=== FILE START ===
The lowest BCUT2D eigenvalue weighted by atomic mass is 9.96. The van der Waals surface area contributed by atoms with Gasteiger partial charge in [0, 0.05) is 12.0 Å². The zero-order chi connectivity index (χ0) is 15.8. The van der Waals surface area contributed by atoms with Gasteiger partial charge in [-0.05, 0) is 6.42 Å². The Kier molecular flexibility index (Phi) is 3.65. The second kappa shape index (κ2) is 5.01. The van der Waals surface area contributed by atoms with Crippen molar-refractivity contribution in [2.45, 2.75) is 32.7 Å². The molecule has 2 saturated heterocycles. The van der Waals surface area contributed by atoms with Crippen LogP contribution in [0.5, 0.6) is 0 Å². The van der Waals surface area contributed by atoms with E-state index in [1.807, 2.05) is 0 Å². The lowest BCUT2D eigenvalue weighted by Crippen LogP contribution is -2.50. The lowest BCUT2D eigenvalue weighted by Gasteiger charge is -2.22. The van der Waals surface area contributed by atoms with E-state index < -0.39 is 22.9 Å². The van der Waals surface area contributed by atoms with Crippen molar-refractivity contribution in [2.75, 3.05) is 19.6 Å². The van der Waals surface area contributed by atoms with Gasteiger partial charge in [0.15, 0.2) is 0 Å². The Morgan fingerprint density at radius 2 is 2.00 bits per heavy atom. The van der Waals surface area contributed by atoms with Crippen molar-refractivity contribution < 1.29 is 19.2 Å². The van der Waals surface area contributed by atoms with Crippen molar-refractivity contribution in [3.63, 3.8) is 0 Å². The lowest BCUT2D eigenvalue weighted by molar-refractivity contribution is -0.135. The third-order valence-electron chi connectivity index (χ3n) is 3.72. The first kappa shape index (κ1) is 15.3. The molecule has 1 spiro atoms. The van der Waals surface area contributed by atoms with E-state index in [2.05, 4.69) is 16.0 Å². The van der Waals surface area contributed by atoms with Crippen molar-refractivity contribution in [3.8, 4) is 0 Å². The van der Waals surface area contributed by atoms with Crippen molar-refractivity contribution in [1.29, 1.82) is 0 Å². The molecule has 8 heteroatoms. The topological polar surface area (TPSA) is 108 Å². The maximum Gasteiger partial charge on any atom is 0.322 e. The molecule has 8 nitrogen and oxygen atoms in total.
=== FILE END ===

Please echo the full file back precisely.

The lowest BCUT2D eigenvalue weighted by atomic mass is 9.96. The van der Waals surface area contributed by atoms with Gasteiger partial charge in [0, 0.05) is 12.0 Å². The zero-order chi connectivity index (χ0) is 15.8. The van der Waals surface area contributed by atoms with Gasteiger partial charge in [-0.05, 0) is 6.42 Å². The Kier molecular flexibility index (Phi) is 3.65. The second kappa shape index (κ2) is 5.01. The van der Waals surface area contributed by atoms with Crippen molar-refractivity contribution in [2.45, 2.75) is 32.7 Å². The molecule has 2 saturated heterocycles. The van der Waals surface area contributed by atoms with Crippen LogP contribution in [0.5, 0.6) is 0 Å². The van der Waals surface area contributed by atoms with E-state index in [1.807, 2.05) is 0 Å². The lowest BCUT2D eigenvalue weighted by Crippen LogP contribution is -2.50. The lowest BCUT2D eigenvalue weighted by Gasteiger charge is -2.22. The van der Waals surface area contributed by atoms with E-state index < -0.39 is 22.9 Å². The van der Waals surface area contributed by atoms with Crippen molar-refractivity contribution in [2.75, 3.05) is 19.6 Å². The van der Waals surface area contributed by atoms with Gasteiger partial charge in [0.15, 0.2) is 0 Å². The Morgan fingerprint density at radius 2 is 2.00 bits per heavy atom. The van der Waals surface area contributed by atoms with Crippen molar-refractivity contribution < 1.29 is 19.2 Å². The van der Waals surface area contributed by atoms with Crippen molar-refractivity contribution in [3.63, 3.8) is 0 Å². The lowest BCUT2D eigenvalue weighted by molar-refractivity contribution is -0.135. The third-order valence-electron chi connectivity index (χ3n) is 3.72. The first kappa shape index (κ1) is 15.3. The molecule has 1 spiro atoms. The van der Waals surface area contributed by atoms with E-state index in [2.05, 4.69) is 16.0 Å². The van der Waals surface area contributed by atoms with Crippen molar-refractivity contribution in [3.8, 4) is 0 Å². The van der Waals surface area contributed by atoms with Crippen molar-refractivity contribution in [1.29, 1.82) is 0 Å². The molecule has 8 heteroatoms. The topological polar surface area (TPSA) is 108 Å². The maximum Gasteiger partial charge on any atom is 0.322 e. The molecule has 8 nitrogen and oxygen atoms in total.